Salisbury University senior Kinan Aboussali espouses the value of alternative energy sources as he studies photovoltaics, the process of turning solar energy into electricity. Little wonder, then, that he is also committed to sustainability.

A student assistant in the university’s department of sustainability and environmental safety, he promotes environmental awareness at the Eastern Shore campus. He’s part of the student team promoting a new campus-wide program, “Sea Gulls Leave Small Footprints,” launched in September.

“This is an exciting time for sustainability efforts,” says the chemistry major. “We have to take the initiative if changes are going to be made for a sustainable future.” By taking small actions such as using a refillable water bottle, unplugging appliances, using cloth bags and turning off lights, students, faculty, and staff members can reduce their carbon footprint. “I’ve seen a positive reaction as students take their pledge. We hold each other to account.”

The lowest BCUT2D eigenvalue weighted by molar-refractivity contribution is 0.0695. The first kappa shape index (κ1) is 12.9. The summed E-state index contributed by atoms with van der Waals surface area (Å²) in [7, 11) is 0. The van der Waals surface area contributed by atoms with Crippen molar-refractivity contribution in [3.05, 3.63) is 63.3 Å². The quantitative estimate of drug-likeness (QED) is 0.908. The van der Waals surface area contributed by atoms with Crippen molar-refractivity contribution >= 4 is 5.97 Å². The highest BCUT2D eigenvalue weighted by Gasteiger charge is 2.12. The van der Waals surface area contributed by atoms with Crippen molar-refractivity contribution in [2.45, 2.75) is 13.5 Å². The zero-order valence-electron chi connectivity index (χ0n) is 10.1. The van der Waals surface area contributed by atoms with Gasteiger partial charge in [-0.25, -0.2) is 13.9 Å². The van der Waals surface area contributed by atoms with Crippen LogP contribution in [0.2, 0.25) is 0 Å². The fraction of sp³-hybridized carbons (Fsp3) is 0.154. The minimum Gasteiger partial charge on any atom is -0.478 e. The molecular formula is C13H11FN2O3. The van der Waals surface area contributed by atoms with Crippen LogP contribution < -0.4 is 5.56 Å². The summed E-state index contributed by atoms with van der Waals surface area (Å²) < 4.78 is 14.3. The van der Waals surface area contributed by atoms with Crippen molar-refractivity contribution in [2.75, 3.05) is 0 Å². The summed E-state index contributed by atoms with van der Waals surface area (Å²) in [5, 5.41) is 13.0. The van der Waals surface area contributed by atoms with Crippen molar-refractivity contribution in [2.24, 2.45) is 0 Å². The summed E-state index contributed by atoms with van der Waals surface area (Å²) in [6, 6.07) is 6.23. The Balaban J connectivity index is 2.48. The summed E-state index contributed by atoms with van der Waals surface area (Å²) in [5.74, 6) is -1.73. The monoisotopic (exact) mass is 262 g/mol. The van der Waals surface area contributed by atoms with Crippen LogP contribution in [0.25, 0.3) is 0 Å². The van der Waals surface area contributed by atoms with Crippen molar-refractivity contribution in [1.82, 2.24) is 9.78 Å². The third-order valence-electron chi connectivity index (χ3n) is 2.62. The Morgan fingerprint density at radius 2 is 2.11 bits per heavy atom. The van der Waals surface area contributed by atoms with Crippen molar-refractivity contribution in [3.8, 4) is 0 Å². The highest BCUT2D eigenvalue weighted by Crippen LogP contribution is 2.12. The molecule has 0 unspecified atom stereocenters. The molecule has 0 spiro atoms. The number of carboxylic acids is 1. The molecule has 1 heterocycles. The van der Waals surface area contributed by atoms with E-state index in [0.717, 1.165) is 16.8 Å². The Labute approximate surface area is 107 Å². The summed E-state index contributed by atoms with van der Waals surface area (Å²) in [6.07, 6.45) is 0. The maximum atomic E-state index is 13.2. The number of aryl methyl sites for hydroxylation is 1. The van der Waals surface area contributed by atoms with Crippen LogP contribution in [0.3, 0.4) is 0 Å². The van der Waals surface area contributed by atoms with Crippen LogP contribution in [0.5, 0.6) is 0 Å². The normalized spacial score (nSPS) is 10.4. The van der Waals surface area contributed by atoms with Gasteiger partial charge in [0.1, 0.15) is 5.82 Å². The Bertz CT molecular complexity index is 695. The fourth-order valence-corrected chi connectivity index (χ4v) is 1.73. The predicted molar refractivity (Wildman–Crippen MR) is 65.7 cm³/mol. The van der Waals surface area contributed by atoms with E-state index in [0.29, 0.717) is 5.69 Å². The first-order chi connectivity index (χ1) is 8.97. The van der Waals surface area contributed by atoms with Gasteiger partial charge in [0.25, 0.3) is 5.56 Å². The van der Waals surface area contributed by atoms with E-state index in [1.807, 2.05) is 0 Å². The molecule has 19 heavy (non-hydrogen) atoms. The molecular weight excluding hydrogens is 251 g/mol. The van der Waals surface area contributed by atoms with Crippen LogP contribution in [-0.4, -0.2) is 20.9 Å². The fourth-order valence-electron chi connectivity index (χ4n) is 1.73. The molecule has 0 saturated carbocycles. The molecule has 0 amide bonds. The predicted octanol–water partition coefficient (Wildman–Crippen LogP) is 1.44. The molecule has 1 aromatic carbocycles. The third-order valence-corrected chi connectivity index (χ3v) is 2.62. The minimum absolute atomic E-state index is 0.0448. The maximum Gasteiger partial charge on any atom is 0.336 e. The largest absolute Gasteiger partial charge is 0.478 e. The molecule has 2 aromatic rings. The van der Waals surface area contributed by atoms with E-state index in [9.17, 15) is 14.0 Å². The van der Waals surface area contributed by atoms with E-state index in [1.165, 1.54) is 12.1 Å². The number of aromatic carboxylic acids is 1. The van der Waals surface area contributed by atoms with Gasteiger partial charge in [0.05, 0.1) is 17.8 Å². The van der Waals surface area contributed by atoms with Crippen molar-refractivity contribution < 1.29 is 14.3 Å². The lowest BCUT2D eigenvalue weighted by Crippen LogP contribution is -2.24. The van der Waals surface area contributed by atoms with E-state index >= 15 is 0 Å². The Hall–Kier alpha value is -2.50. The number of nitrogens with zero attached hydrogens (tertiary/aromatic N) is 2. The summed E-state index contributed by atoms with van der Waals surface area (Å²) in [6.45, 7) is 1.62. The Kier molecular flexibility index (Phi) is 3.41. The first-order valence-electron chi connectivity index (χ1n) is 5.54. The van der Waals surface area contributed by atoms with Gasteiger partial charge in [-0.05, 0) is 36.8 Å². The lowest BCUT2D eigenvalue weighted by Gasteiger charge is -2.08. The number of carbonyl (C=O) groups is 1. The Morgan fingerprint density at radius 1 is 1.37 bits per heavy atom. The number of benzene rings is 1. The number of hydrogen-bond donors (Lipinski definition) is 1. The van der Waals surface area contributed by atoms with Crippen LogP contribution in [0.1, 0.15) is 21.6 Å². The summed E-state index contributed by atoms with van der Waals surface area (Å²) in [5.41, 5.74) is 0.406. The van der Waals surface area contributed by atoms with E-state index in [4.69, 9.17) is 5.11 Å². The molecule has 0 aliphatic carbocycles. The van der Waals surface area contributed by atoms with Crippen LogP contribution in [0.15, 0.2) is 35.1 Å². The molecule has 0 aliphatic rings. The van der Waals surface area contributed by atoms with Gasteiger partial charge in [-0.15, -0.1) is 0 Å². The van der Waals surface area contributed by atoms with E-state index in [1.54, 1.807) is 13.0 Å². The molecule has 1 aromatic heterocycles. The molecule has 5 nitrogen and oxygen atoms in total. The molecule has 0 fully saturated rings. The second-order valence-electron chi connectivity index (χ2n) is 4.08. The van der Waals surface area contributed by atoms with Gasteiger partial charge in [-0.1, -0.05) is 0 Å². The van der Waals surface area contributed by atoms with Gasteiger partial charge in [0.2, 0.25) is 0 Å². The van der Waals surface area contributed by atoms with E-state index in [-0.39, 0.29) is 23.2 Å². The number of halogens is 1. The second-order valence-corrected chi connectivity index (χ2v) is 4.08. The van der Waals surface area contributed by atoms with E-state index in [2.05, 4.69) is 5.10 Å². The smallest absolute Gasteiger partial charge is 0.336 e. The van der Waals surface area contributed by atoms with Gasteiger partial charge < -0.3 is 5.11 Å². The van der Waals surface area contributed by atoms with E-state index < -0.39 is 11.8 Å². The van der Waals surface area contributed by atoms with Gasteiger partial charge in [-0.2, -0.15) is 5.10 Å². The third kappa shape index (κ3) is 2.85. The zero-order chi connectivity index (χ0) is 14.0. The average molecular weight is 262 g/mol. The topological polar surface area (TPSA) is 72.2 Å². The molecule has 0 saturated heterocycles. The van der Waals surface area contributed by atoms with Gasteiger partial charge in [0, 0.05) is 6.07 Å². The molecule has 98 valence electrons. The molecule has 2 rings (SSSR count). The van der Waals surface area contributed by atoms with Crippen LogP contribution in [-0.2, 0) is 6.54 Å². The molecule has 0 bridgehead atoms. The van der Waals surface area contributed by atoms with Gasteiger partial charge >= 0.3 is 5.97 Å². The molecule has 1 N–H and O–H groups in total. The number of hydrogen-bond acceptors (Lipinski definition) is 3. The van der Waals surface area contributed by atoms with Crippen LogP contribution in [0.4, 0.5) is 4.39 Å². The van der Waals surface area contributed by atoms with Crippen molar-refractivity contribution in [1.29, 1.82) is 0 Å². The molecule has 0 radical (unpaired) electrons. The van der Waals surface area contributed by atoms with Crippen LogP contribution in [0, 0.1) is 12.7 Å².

Photo courtesy of Loyola University Maryland The campus-wide programunites the campus in making a public pledge to reduce their carbon footprint. The program has brought together departments ranging from dining services, horticulture, and the physical plant to the SGA, environmental studies, student activities and the garden club.

“Lessons learned in college go beyond these years; students incorporate them into their lives,” said Noah. “As we commit together, we hope to make a huge impact.”

Emergency Precautions

Food allergies are nothing to sneeze at, especially for the 32 million Americans – one in 10 adults – who have them. Top allergens are fish, shellfish, eggs, peanuts, tree nuts, dairy, soy and gluten. While not every allergy is life-threatening, the University of Maryland led statewide efforts to install EpiPens on college and university campuses. House Bill 1473 passed in October 2018, allowing universities to carry the lifesaving treatment.

At the University of Maryland, EpiPens are housed in glass cases at the three campus dining

Campus dining, continued on page 8